Risk management examiners trained in information technology (IT) and the requirements of the Bank Secrecy Act (BSA) evaluate a number of aspects of a bank's operations that raise identity theft issues. IT examiners are well-qualified to evaluate whether banks are incorporating emerging IT guidance into their Identity Theft Programs and GLBA 501(b) Information Security Programs; responsibly overseeing service provider arrangements; and taking action when a security breach occurs. In addition, IT examiners will consult with BSA examiners during the course of an examination to ensure that the procedures institutions employ to verify the identity of new customers are consistent with existing laws and regulations to prevent financial fraud, including identity theft.
The FDIC has also issued revised examination procedures for the Fair Credit Reporting Act (FCRA), through the auspices of the Federal Financial Institutions Examination Council's (FFIEC) Consumer Compliance Task Force.
9 These procedures are used during consumer compliance examinations and include steps to ensure that institutions comply with the FCRA's fraud and active duty alert provisions. These provisions enable consumers to place alerts on their consumer reports that require users, such as banks, to take additional steps to identify the consumer before new credit is extended. The procedures also include reviews of institutions' compliance with requirements governing the accuracy of data provided to consumer reporting agencies. These requirements include the blocking of data that may be the result of an identity theft. Compliance examiners are trained in the various requirements of the FCRA and ensure that institutions have effective programs to comply with the identity theft provisions. Consumers are protected from identity theft through the vigilant enforcement of all the examination programs, including Risk Management, Compliance, IT and BSA.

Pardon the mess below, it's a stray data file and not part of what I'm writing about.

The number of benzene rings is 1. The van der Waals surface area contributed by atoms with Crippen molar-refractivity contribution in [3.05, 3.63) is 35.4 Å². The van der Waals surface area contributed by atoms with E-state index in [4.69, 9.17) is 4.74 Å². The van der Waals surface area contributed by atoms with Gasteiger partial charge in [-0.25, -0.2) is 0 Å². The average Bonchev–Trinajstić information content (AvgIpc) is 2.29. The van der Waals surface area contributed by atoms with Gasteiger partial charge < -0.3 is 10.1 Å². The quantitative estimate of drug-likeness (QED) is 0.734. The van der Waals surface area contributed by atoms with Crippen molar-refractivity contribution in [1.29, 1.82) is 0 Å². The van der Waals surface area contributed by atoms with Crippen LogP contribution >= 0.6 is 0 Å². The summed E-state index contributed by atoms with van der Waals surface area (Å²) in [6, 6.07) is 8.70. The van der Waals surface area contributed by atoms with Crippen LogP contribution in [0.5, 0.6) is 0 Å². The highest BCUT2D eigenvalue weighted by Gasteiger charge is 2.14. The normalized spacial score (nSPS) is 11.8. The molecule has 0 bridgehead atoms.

The Fair and Accurate Credit Transactions Act directed the FDIC and other federal agencies to jointly promulgate regulations and guidelines that focus on identity theft "red flags" and customer address discrepancies. As proposed,
10 the guidelines would require financial institutions and creditors to establish a program to identify patterns, practices, and specific forms of activity that indicate the possible existence of identity theft. The proposed joint regulation would require financial institutions and creditors to establish reasonable policies to implement the guidelines, including a provision requiring debit and credit card issuers to assess the validity of a request for a change of address. In addition, the agencies proposed joint regulations that provide guidance regarding reasonable policies and procedures that a user of consumer reports must employ when the user receives a notice of address discrepancy. When promulgated in final form, these joint regulations and guidelines will comprise another element of the FDIC's program to prevent and mitigate identity theft.
The FDIC believes that consumers have an important role to play in protecting themselves from identity theft. As identity thieves become more sophisticated, consumers can benefit from accurate, up-to-date information designed to educate them concerning steps they should take to reduce their vulnerability to this type of fraud. The financial services industry, the FDIC and other federal regulators have made significant efforts to raise consumers' awareness of this type of fraud and what they can do to protect themselves.
In 2005, the FDIC sponsored four identity theft symposia entitled Fighting Back Against Phishing and Account-Hijacking. At each symposium (held in Washington, D.C., Atlanta, Los Angeles and Chicago), panels of experts from government, the banking industry, consumer organizations and law enforcement discussed efforts to combat phishing and account hijacking, and to educate consumers on avoiding scams that can lead to account hijacking and other forms of identity theft. Also in 2006, the FDIC sponsored a symposia series entitled Building Confidence in an E-Commerce World. Sessions were held in San Francisco, Phoenix and Miami. Further consumer education efforts are planned for 2007.